Pupils from Manor Hall International School built a 1.52-metre robot from scratch to compete in the Foundation for Inspiration and Recognition of Science and Technology Robotics Competition.
Arabian Knights’ true tale of Scheherazade in US robot contest
Al Ain pupils who built the creation travel to Colorado to compete
AL AIN // They’re called the Arabian Knights, and their weapon is a 1.5-metre tall robot named Scheherazade.
And the pupils from Manor Hall International School who built it from scratch are flying to the US tomorrow to unleash their creation.
They are taking part in the first Foundation for Inspiration and Recognition of Science and Technology Robotics Competition in Colorado.
“I’m just so excited,” said Abeer Najam, a 16-year-old US-born Emirati. Abeer is one of the 22 pupils on the robotics team, most of whom had no experience of robots, who spent six weeks designing, engineering, programming and painting what would become the UAE’s first entry in the competition.
“We’re one of 3,000 teams that are competing this year,” said science and robotics teacher Kelsey Margulieux, 28, originally from the US.
“There are teams from 38 countries. We’re the only team from the UAE. All told, there’s about 280,000 students around the world that do this.”
When she first signed up for the class out of curiosity, Abeer admits she “had no interest in robotics”.
I was scared to even just touch the tools, she said. “When we came in, we had no clue whatsoever how to use any of the tools or what to do and we had six weeks to build a robot. Ms Kelsey was always like, ‘you can do it, you can do it’.
“She’s so positive. We all learnt how to use amazing tools. We got to use a drill, which I thought I would never touch in my whole life.”
The pupils were challenged to build a robot that could not only challenge other robots, but help them as well.
That is because during the competition, the robots and their human handlers take part in a game called Aerial Assist. To play, three schools have to join forces as three robots are needed on each team.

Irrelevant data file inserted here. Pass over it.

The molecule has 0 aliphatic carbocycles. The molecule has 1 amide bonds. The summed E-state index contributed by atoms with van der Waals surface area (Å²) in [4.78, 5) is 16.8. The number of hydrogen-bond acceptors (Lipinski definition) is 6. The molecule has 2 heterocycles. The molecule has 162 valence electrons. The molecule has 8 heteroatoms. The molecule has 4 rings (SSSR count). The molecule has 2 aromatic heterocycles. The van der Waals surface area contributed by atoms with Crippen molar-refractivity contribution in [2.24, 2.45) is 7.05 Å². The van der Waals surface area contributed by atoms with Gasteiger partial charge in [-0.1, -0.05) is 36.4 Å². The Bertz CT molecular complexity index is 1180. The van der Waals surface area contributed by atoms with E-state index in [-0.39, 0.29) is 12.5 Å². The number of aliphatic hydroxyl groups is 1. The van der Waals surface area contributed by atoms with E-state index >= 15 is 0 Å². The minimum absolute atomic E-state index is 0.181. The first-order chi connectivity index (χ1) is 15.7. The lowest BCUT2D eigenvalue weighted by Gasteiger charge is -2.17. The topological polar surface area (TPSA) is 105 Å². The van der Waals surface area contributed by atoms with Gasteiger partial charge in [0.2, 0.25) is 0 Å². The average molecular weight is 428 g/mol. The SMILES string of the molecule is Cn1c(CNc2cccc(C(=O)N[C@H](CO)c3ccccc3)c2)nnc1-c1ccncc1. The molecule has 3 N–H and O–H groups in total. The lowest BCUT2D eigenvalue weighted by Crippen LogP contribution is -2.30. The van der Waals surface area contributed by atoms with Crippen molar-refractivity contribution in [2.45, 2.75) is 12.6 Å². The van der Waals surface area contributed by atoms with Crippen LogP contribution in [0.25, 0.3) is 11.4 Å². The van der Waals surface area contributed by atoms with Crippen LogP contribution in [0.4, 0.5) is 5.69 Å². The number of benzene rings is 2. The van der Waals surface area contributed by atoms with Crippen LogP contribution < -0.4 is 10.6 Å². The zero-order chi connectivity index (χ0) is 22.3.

To win, the pupils have to remotely control their machines to score as many points as possible during a two and a half-minute match.
The robots can score by rolling a ball into a ground-level goal, or by pitching a ball through a higher goal for more points.
Teams who demonstrate cooperation between their three robots earn bonus points.
The Arabian Knights team opted to build a team player. “Our robot was designed mostly to assist others in passing,” said Zachary Smith, a 17-year-old American who will control Scheherazade during the matches.
“We didn’t design it to shoot high balls, but we can score on the low goals and we can definitely pick the ball up and pass it to other robots.”
The right and left side of its body is shaped like a camel.
The pupils also emblazoned the UAE flag on the right sleeve of their team T-shirt, a Spirit of the Union graphic on the back and a camel team logo on the front.
“We wanted our robot to reflect that we’re from the UAE and since there are a lot of camels here, we decided to go with camels,” said Zachary.
Ms Kelsey is confident the 11 pupils travelling to the US for the competition will make the UAE proud. She is hopeful they can be among the six teams to move on to the FTC World Championship being held later this month in Missouri.
“I am just so proud of them,” Ms Kelsey said.
“They’ve built a really awesome robot.”
To follow the Arabian Knights’ progress during the April 3 to 5 competition, visit their Facebook page at www.facebook.com/FRC4928.